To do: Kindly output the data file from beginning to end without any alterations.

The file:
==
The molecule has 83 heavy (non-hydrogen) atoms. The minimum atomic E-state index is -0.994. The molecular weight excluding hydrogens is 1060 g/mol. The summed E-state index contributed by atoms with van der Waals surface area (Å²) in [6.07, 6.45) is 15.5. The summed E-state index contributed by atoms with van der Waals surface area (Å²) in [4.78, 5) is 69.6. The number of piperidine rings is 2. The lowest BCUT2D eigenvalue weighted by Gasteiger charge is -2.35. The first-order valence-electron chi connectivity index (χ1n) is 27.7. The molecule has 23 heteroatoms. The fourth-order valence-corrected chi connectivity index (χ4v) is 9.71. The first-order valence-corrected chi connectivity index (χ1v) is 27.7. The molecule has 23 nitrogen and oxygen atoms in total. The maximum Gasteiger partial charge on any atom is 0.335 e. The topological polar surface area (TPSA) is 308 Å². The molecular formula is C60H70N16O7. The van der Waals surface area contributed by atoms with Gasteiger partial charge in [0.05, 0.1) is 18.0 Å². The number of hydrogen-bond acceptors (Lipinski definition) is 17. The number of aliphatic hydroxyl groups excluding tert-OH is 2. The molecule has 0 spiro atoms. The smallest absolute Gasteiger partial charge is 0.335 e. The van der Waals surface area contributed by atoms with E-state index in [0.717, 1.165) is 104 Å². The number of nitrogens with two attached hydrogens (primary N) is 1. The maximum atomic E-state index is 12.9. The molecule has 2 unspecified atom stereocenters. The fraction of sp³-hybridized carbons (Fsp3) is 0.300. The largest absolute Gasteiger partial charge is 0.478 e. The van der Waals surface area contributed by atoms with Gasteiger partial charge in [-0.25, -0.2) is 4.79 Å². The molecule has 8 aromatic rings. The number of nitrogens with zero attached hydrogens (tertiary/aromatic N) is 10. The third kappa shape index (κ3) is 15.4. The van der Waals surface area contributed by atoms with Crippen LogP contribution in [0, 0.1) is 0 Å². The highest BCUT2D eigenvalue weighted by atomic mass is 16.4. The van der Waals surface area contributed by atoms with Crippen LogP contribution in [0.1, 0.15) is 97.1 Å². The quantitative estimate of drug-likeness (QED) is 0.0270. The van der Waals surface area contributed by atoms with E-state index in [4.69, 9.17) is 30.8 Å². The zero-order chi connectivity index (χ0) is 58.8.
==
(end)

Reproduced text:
The molecule has 83 heavy (non-hydrogen) atoms. The minimum atomic E-state index is -0.994. The molecular weight excluding hydrogens is 1060 g/mol. The summed E-state index contributed by atoms with van der Waals surface area (Å²) in [6.07, 6.45) is 15.5. The summed E-state index contributed by atoms with van der Waals surface area (Å²) in [4.78, 5) is 69.6. The number of piperidine rings is 2. The lowest BCUT2D eigenvalue weighted by Gasteiger charge is -2.35. The first-order valence-electron chi connectivity index (χ1n) is 27.7. The molecule has 23 heteroatoms. The fourth-order valence-corrected chi connectivity index (χ4v) is 9.71. The first-order valence-corrected chi connectivity index (χ1v) is 27.7. The molecule has 23 nitrogen and oxygen atoms in total. The maximum Gasteiger partial charge on any atom is 0.335 e. The topological polar surface area (TPSA) is 308 Å². The molecular formula is C60H70N16O7. The van der Waals surface area contributed by atoms with Gasteiger partial charge in [0.05, 0.1) is 18.0 Å². The number of hydrogen-bond acceptors (Lipinski definition) is 17. The number of aliphatic hydroxyl groups excluding tert-OH is 2. The molecule has 0 spiro atoms. The smallest absolute Gasteiger partial charge is 0.335 e. The van der Waals surface area contributed by atoms with E-state index in [0.717, 1.165) is 104 Å². The number of nitrogens with two attached hydrogens (primary N) is 1. The maximum atomic E-state index is 12.9. The molecule has 2 unspecified atom stereocenters. The fraction of sp³-hybridized carbons (Fsp3) is 0.300. The largest absolute Gasteiger partial charge is 0.478 e. The van der Waals surface area contributed by atoms with Gasteiger partial charge in [-0.25, -0.2) is 4.79 Å². The molecule has 8 aromatic rings. The number of nitrogens with zero attached hydrogens (tertiary/aromatic N) is 10. The third kappa shape index (κ3) is 15.4. The van der Waals surface area contributed by atoms with Crippen LogP contribution in [0, 0.1) is 0 Å². The highest BCUT2D eigenvalue weighted by atomic mass is 16.4. The van der Waals surface area contributed by atoms with Crippen LogP contribution in [0.1, 0.15) is 97.1 Å². The quantitative estimate of drug-likeness (QED) is 0.0270. The van der Waals surface area contributed by atoms with E-state index in [4.69, 9.17) is 30.8 Å². The zero-order chi connectivity index (χ0) is 58.8.